<
>

Georgetown wins battle of best Big East defenses

WASHINGTON -- Georgetown continued its impressive run through the top-tier of the Big East.

The Hoyas (No. 16 ESPN/USA Today; No. 14 AP) finished the toughest stretch of their schedule Monday night with a 71-53 dismantling of West Virginia (No. 22 ESPN/USA Today; No. 23 AP), extending their winning streak to eight games -- a stretch in which the average margin of victory has been 16 points.

The Hoyas have now beaten Louisville, Marquette and West Virginia in a six-day span.

"That was one impressive Georgetown team," West Virginia coach John Beilein said. "It was a clinic. We tried hard, but we were certainly not on their level tonight."

Roy Hibbert scored 20 points to lead the Hoyas (19-5, 9-2), who moved within a half-game of Big East leader Pittsburgh. Georgetown shot 58 percent and outrebounded the West Virginia 35-19.

The game was essentially over after a 17-0 first-half run, putting the Mountaineers in a double-digit hole from which they never recovered.

"We're just coming together as a team," said Jeff Green, who scored 15 points. "Our team chemistry has been pretty good the past few games. We've just got to keep it going throughout the Big East, and hopefully it gets better."

Georgetown beat Marquette by 18 on Saturday, then had a quick turnaround while dealing with the distractions surrounding the school's 100th anniversary celebration of the basketball program. Even so, coach John Thompson III -- who avoids speaking about the big picture whenever possible -- refused to even hint that he might get caught up in the Hoyas' success, even referencing the classic hit song "The Gambler" to make his point.

"It's like the Kenny Rogers song," Thompson said. "We're still sitting at the table. We don't want to start looking at what we're doing or how we've done. We've got how many games left? Hopefully we've put ourselves in a position to make the Big East tournament. It's too soon to start analyzing where we are."

That's Thompson. Everyone else is talking about Georgetown's likely seed in the NCAAs, and he's talking about qualifying for his own conference tournament.

Joe Alexander and Darris Nichols scored 10 points apiece to lead the Mountaineers (19-6, 7-5), who had won five of six and had moved into the Top 25 earlier Monday on the strength of an upset of UCLA on Saturday.

The Mountaineers are among the national leaders in 3-pointers, but they went 9-for-26 behind the arc and shot 38 percent overall. Frank Young, who entered the game shooting 42 percent from 3-point range, made 2 of 9.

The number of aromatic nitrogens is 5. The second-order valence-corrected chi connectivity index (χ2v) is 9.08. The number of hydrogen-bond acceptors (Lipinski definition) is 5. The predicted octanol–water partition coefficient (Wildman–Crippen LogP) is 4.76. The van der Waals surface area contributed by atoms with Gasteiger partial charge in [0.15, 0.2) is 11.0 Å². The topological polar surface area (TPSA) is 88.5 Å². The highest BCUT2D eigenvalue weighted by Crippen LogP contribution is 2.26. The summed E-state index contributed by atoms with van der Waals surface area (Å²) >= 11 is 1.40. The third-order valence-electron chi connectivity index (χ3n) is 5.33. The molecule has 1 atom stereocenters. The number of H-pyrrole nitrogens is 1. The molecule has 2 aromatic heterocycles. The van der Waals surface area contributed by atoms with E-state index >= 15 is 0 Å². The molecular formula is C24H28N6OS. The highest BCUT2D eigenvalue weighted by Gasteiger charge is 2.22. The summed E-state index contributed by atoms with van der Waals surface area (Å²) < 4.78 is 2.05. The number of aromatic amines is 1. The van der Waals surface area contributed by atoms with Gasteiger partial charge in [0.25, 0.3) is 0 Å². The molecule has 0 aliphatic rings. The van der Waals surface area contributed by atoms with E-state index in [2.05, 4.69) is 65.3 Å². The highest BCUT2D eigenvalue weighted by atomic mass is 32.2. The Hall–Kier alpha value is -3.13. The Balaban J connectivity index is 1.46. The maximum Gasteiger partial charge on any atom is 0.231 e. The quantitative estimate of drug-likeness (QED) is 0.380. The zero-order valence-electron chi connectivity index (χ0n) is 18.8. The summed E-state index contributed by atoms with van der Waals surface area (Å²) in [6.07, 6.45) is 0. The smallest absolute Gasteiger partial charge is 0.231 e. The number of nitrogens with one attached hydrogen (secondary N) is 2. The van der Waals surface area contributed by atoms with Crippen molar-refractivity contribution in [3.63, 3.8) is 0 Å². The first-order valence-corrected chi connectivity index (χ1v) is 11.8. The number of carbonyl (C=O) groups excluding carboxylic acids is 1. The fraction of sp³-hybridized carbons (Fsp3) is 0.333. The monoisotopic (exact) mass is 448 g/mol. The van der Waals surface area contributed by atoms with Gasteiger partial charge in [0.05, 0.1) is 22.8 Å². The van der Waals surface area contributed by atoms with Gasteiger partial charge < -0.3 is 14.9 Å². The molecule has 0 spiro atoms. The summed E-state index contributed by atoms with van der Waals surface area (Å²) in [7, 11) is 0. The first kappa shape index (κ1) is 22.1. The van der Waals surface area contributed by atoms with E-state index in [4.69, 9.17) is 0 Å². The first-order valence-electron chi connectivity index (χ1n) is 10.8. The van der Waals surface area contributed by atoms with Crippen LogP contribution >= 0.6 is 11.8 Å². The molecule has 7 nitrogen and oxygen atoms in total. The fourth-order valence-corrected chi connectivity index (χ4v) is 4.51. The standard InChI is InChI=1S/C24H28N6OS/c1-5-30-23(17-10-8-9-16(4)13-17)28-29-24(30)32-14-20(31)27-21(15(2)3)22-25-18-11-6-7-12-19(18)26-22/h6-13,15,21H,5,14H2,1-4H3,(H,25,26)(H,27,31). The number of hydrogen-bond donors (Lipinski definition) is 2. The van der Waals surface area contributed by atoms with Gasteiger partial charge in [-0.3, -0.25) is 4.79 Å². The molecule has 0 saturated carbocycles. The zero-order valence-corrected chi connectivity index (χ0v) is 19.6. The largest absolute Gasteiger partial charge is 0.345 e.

Beilein credited Georgetown for switching on every screen, something only one other team has tried against the Mountaineers this season.

"I can't wait to watch the film and learn, because they're terrific," Beilein said.

Hibbert did most of his damage with free throws, making 12 of 13 from the line. Jonathan Wallace added 14 for the Hoyas.

The game pitted West Virginia's trapping defense against Georgetown's Princeton offense. The Mountaineers caused their share of disruptions -- forcing 10 first-half turnovers -- but they also allowed the Hoyas to shoot 79 percent in the half. Consecutive backdoor layups by Green and Wallace started the 17-0 run that put the Hoyas in control.

West Virginia tried to mount a run late in the half, but Georgetown answered each time. Green ended the first-half scoring with an emphatic driving dunk to send the Hoyas to the locker room with a 37-20 lead.

The Hoyas opened the second half with a dunk by Green, a putback by Wallace and a 3-pointer from DaJuan Summers -- a 7-0 run that doused any hopes for a Mountaineers comeback.

Tempers flared a few minutes later, when Patrick Ewing Jr. gave a forearm shove to Alexander in front of the West Virginia bench during a dead ball. Beilein confronted Ewing, sending both benches into a storm of protest. Officials stopped the game to review a replay but assessed no foul to either team.

"I think Hillary Clinton said it takes a village, right?" said Beilein, explaining his role in the confrontation. "So I was part of a village. I said, 'You don't do that.' That's all it takes."